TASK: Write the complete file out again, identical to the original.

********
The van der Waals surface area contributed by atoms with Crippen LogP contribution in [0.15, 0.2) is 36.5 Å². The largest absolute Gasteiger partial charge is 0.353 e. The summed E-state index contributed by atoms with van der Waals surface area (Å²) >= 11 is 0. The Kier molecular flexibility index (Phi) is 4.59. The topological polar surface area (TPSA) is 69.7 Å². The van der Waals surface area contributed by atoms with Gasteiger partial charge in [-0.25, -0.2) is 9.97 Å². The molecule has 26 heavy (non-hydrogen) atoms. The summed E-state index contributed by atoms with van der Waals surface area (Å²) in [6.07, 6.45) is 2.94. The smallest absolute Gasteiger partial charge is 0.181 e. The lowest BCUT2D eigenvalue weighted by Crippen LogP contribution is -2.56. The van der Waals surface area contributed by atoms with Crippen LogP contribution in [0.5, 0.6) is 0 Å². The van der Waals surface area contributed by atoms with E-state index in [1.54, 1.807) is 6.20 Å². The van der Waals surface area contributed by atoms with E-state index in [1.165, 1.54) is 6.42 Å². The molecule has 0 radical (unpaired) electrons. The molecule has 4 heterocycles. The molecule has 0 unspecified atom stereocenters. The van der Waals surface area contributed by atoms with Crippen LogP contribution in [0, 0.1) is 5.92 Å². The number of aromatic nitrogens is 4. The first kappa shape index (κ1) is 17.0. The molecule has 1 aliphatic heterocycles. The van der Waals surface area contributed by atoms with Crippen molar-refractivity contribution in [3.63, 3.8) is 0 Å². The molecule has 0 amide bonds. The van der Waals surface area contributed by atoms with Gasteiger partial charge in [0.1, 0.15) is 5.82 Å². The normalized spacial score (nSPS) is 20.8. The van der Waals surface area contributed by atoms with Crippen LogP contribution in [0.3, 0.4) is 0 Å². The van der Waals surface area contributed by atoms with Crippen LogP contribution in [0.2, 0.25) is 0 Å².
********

The van der Waals surface area contributed by atoms with Crippen LogP contribution in [0.15, 0.2) is 36.5 Å². The largest absolute Gasteiger partial charge is 0.353 e. The summed E-state index contributed by atoms with van der Waals surface area (Å²) >= 11 is 0. The Kier molecular flexibility index (Phi) is 4.59. The topological polar surface area (TPSA) is 69.7 Å². The van der Waals surface area contributed by atoms with Gasteiger partial charge in [-0.25, -0.2) is 9.97 Å². The molecule has 26 heavy (non-hydrogen) atoms. The summed E-state index contributed by atoms with van der Waals surface area (Å²) in [6.07, 6.45) is 2.94. The smallest absolute Gasteiger partial charge is 0.181 e. The lowest BCUT2D eigenvalue weighted by Crippen LogP contribution is -2.56. The van der Waals surface area contributed by atoms with Crippen LogP contribution in [0.5, 0.6) is 0 Å². The van der Waals surface area contributed by atoms with E-state index in [1.54, 1.807) is 6.20 Å². The van der Waals surface area contributed by atoms with E-state index in [1.165, 1.54) is 6.42 Å². The molecule has 0 radical (unpaired) electrons. The molecule has 4 heterocycles. The molecule has 0 unspecified atom stereocenters. The van der Waals surface area contributed by atoms with Crippen LogP contribution in [0, 0.1) is 5.92 Å². The number of aromatic nitrogens is 4. The first kappa shape index (κ1) is 17.0. The molecule has 1 aliphatic heterocycles. The van der Waals surface area contributed by atoms with Crippen molar-refractivity contribution in [3.63, 3.8) is 0 Å². The molecule has 0 amide bonds. The van der Waals surface area contributed by atoms with Gasteiger partial charge in [0.1, 0.15) is 5.82 Å². The normalized spacial score (nSPS) is 20.8. The van der Waals surface area contributed by atoms with Crippen LogP contribution in [0.3, 0.4) is 0 Å². The van der Waals surface area contributed by atoms with Crippen LogP contribution in [0.2, 0.25) is 0 Å².